Shining a Light on Safety for Workers’ Memorial Day

Charlie Cash

March 19, 2024

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"It is the responsibility of management to provide safe working conditions in all present and future installations and to develop a safe working force.” Do you happen to recognize that sentence? It is the first line of Section 1 of Article 14 Safety and Health.

When I first started at the Post Office in the mid 1990s, safety was not the first thing on my mind when I went to work. In hindsight, it should have been something I took more seriously while I worked on the floor. Like hundreds of thousands of other postal employees in those 20 years, I too sustained a workplace injury.

In Fiscal Year (FY) 2023, 44,999 postal employees have sustained injuries.1 However, I must qualify that number. I believe that it is significantly more than that. This does not account for the probable thousands of unreported workplace injuries. Also, in FY2023, 12 postal employees lost their lives due to workplace injuries/accidents.2 The Postal Service consistently has some of the highest—if not the highest—number of injuries and deaths in civilian federal service. It is not an overstatement that the Postal Service is a dangerous place to work.

Each postal worker, regardless of craft, work location, or duty, is entitled to a safe work environment. This includes freedom from hostile and harassing work environments. Management bears the responsibility to provide safe working environments, and each employee, union officer, or steward must hold management accountable when they fail to provide it.

Each year, on April 28, the labor movement recognizes Workers Memorial Day. It is held on the date that the Occupational Safety and Health Act went into effect—April 28, 1973. This law and the formation of the Occupational Safety and Health Administration (OSHA) was a step towards safer workplaces and providing basic safety protections to workers. But the laws are nowhere near as strong as they need to be. As referenced by the AFL-CIO, “…the Occupational Safety and Health Administration (OSHA) and the Mine Safety and Health Administration (MSHA) lack the resources they need to protect workers. Many employers and workers never see OSHA in their workplaces. Penalties are still too low to be a deterrent. Corporations exploit these weaknesses and create environments where workers are not adequately protected when they speak out against unsafe working conditions. Black, Latino and immigrant workers are disproportionately killed on the job. Workers still cannot freely join a union without retaliation from their employers.”3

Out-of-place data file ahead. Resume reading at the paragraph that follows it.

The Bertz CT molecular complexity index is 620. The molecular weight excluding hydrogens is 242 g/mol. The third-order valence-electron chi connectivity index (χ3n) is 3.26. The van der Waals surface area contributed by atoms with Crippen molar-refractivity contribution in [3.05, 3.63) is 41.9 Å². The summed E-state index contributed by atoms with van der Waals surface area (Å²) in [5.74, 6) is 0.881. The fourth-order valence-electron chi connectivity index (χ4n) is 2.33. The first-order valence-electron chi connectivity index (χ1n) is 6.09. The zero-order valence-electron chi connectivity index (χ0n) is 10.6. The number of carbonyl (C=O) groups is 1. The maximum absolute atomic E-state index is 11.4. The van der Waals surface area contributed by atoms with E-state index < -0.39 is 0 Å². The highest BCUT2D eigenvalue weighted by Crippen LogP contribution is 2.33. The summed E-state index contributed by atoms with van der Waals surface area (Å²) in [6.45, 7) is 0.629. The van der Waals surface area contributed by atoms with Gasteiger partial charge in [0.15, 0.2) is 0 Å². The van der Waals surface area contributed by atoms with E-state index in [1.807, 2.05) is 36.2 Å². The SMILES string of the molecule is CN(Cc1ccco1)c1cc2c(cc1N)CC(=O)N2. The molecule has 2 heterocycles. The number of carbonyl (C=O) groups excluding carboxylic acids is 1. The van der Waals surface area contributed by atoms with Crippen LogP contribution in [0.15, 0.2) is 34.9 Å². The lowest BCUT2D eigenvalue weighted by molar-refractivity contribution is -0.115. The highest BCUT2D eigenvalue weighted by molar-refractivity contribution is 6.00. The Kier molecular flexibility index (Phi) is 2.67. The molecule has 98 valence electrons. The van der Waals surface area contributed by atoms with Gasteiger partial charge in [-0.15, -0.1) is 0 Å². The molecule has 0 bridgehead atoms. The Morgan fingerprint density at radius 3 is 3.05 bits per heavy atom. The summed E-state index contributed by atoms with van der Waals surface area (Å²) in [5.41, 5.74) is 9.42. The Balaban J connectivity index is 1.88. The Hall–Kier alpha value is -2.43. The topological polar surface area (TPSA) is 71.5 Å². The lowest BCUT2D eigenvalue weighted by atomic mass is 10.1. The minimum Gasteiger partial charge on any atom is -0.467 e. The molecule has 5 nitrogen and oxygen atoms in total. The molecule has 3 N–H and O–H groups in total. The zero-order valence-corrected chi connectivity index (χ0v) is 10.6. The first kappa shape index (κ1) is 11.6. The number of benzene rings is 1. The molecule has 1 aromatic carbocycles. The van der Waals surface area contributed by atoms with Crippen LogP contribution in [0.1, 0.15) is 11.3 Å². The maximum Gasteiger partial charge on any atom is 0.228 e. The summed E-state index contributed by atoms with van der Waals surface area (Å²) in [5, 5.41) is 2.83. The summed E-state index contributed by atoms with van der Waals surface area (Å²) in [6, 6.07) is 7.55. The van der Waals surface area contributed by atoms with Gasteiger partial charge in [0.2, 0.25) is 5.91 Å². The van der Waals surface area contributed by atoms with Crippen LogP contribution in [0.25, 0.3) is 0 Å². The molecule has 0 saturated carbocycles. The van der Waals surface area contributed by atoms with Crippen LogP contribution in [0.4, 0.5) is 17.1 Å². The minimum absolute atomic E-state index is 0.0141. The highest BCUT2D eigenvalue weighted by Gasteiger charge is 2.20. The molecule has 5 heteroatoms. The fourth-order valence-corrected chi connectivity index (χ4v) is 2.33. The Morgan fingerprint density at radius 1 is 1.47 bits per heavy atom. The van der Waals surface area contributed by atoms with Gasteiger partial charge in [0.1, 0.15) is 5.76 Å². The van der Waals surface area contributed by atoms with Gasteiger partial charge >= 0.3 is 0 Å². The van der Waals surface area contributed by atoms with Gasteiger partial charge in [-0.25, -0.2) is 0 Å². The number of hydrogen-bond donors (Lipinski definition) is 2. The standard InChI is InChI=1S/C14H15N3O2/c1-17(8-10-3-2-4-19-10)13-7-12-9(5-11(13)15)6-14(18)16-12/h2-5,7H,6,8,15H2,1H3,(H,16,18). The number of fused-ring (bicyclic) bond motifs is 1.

Each year, on Worker’s Memorial Day, we – the workers of the world – attempt to shine a light on the more than 300 workers around the world killed every day on the job. Nearly 5,000 workers are killed on the job each year in the U.S. – one of the safest countries to work. We, as workers, demand better laws to protect ourselves, participate in vigils to remember those who have died, and lead job actions in support of safer workplaces.

You deserve to come to work, put in a fair day’s work for a fair day’s pay, and come home to your families free of injury or occupational disease. Our contract demands safety. I am challenging all of you to demand safer workplaces not only on April 28, but every day. Use the processes that the APWU and the USPS have in place. Use your PS Form 1767 to put the Postal Service on notice of safety violations. Use the grievance process to enforce Article 14. Protect yourselves by being alert to workplace hazards. I want you to go home uninjured, you want to go home uninjured, and your loved ones feel the same.

Solidarity! ■


1The Department of Labor provided this number to the APWU on February 5, 2024.
2 As above.
3 AFL-CIO Workers Memorial Day website conferences-and-events/workers-memorial-day

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